In a new paper, three quants with Robeco suggest that the “short” side of the activity of many long/short equity trades is pointless.
These quants are David Blitz, Guido Baltussen, who is also affiliated with Erasmus University, Rotterdam, and Pim Van Vliet.
They have broken down the common equity factor strategies into their long and short parts, and have concluded that (1) most added value comes from the long side; (2) the long also offers more diversification that the short, and (3) the performance of the short is generally subsumed by the long. All of this is true even before accounting for the fact that the implementation costs of shorting are substantially higher than those of taking a long position.
There has been some media coverage of this story to the effect that it disputes the validity of short selling in general. That isn’t quite accurate. It is only about the use of shorts in combination with longs in equity factor strategies. Forensic shorting—the strategy of researching a publicly owned company with the thoroughness that Bill Ackman researched MBIA, finding a skeleton in its closet that would undermine value if brought out, and then going short the stock prior to the un-closeting of that skeleton—is not something the authors question. It is simply not on their radar.
What exactly is on their radar?
The paper, entitled “When Equity Factors Drop Their Shorts,” begins with the observation that the long-short strategy, often used in conjunction with the Fama-French factors, presumes that “both legs contain information that is relevant for investor portfolios and for understanding asset prices.” That is the assumption the paper is devoted to shooting down.
And they are not the first to see this on the screen. In 1993 Jegadeesh and Titman argued that there is an asymmetry in the gains from buying winners on the one hand and selling losers on the other. Quite recently (2017), Chu, Hirshleifer, and Ma (2017) explained how the various constraints on short sales account for such an asymmetry.
The authors make their addition to the literature by isolating the two legs statistically. They do this by hedging the beta of a long-only portfolio with the liquid derivatives of long market indexes. This produces the factor performance of the long side. They perform the same procedure on the short side. They apply this method to the following factors: value (high minus low), momentum (winner minus lower), profitability (robust minus weak), and investment (conservative minus aggressive). Of the Fama-French five, then, the one they’re leaving out is size (small minus big) which “is already constructed in a long-minus-market fashion.” They add instead a fifth suggested by Frazzini and Pederson, high/low volatility (also known as “betting against beta”).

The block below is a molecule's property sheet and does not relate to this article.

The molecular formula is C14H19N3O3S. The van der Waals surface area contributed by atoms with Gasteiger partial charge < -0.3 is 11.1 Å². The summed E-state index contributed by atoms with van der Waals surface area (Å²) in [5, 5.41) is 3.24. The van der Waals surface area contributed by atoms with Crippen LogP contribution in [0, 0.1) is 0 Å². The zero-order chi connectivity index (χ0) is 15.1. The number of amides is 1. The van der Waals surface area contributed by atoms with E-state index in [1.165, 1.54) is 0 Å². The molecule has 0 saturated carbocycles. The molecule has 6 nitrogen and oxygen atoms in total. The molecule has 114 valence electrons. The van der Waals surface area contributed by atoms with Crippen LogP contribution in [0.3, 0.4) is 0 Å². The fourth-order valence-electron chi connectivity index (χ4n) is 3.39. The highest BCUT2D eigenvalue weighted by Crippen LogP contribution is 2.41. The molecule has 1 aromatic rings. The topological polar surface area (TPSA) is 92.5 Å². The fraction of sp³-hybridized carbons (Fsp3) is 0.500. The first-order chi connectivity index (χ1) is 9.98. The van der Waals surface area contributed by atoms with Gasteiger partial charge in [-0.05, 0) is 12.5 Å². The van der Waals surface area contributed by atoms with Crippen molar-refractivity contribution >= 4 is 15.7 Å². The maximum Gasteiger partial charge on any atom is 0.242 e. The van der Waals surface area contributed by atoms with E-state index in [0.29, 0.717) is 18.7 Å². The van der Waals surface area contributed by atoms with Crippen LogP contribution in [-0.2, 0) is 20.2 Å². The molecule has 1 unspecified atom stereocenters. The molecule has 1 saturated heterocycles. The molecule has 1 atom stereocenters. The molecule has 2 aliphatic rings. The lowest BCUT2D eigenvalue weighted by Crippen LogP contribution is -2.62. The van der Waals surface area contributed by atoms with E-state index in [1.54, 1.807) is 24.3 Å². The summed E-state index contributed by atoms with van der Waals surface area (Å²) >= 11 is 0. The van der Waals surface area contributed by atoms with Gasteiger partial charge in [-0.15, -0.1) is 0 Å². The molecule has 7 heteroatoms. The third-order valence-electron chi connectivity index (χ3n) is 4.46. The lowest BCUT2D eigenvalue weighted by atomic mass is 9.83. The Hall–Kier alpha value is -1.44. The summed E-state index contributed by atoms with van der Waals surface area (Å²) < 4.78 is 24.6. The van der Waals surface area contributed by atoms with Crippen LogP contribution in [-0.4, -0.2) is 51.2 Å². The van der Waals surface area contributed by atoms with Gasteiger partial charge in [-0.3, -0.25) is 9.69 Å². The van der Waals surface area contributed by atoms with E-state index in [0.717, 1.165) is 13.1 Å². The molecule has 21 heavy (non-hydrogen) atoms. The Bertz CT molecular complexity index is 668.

Blitz et al. use the Sharpe ratio as a key metric. (The Sharpe ratio is a measurement of how much return an investor can expect for each unit of increased risk.) They find that the individual Sharpe ratios of the five factors listed above range from 0.40 to 0.61. If we combine each of the five long legs into an equally weighted portfolio, the Sharpe ratio for that portfolio is 1.10.
When the same is done on the short side, the Sharpe ratio of the equally weighted portfolio is only 0.69.
When the long and short are reunited, the Sharpe ratio for the portfolio is 0.86.
What is key though is that not only do the short legs consistently have worse performance than the long, but they “barely provide any diversification” to the mix, either.
The factor exposure one gets from the short legs had already been subsumed by the long legs. There is, then, no obvious reason not to drop the short from the long/short factor strategies altogether.
Blitz et all do not explicitly consider the extra costs associated with shorting, except to observe that if they had, the results would most likely have strengthened their conclusions that the short side doesn’t add value.
Further research might of course move beyond the familiar Fama-French terrain and look into the hundreds of other factors that have been identified in the literature. As these authors acknowledge, it may well be that for some of them the short side does account for most of the performance of the respective long/short portfolios.